Friday, August 14, 2009

First to Third: Hitting for the Cycle

Am I wrong to think that there have been more players hitting for the cycle this year than usual? After Troy Tulowitzki hit for the cycle on Monday, becoming the sixth player in 2009 to do so, I decided to investigate.

Turns out six cycles for one year is high - about double the average. (a phenomenal resource for baseball research) identifies 289 cycles since Curry Foley hit for the first cycle on record, back in 1882. Feels like yesterday... On average, there are 2.75 cycles per year and the last year without a cycle was 1983. Even the strike-shortened year of 1994 had a cycle (Scott Cooper of the Red Sox, if you're wondering). So six is high, but is it the highest? No.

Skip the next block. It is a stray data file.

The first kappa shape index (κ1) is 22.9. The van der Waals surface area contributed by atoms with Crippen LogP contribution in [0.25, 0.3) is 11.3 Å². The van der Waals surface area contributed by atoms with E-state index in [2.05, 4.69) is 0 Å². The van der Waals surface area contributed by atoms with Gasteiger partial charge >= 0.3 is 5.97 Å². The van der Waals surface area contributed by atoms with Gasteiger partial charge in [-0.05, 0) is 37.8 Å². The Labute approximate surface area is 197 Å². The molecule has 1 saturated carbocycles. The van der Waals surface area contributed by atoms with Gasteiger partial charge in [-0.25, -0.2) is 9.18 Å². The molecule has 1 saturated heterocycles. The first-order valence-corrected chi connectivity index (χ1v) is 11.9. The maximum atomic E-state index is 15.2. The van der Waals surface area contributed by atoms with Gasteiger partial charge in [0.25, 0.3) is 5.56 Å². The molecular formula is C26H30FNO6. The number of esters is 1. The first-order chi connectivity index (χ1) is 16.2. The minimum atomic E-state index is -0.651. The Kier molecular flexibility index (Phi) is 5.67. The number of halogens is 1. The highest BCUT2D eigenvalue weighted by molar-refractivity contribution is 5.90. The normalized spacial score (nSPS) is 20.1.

The record for cycles in one season was set back in 1933 when Hall of Famers Mickey Cochrane and Jimmie Foxx accounted for two of the whopping eight cycles that year. In 1890, there were seven cycles headlined by Oyster Burns, who led the National League with 13 home runs and Farmer Weaver, whose six hits in his cycle game was not matched until Ian Kinsler had six hits as part of his cycle game this year. Also in 2009, Michael Cuddyer and Jason Kubel of the Twins became the first pair of teammates to hit for the cycle in the same season since Montreal's Vlad Guerrero and Brad Wilkerson accomplished the feat in 2003. In addition to this year, 1940, 1976, and 2004 also feature six cycles. With a month and a half of baseball left in 2009, can the record be matched?

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Zitmeds said...

This one even had a go-ahead grand slam. But after Ian Kinsler and the O-Dog, I don't know. It's like, whatever. Just in case he or his friends read this, congrats to Mr. Kubel on becoming part of baseball's elite.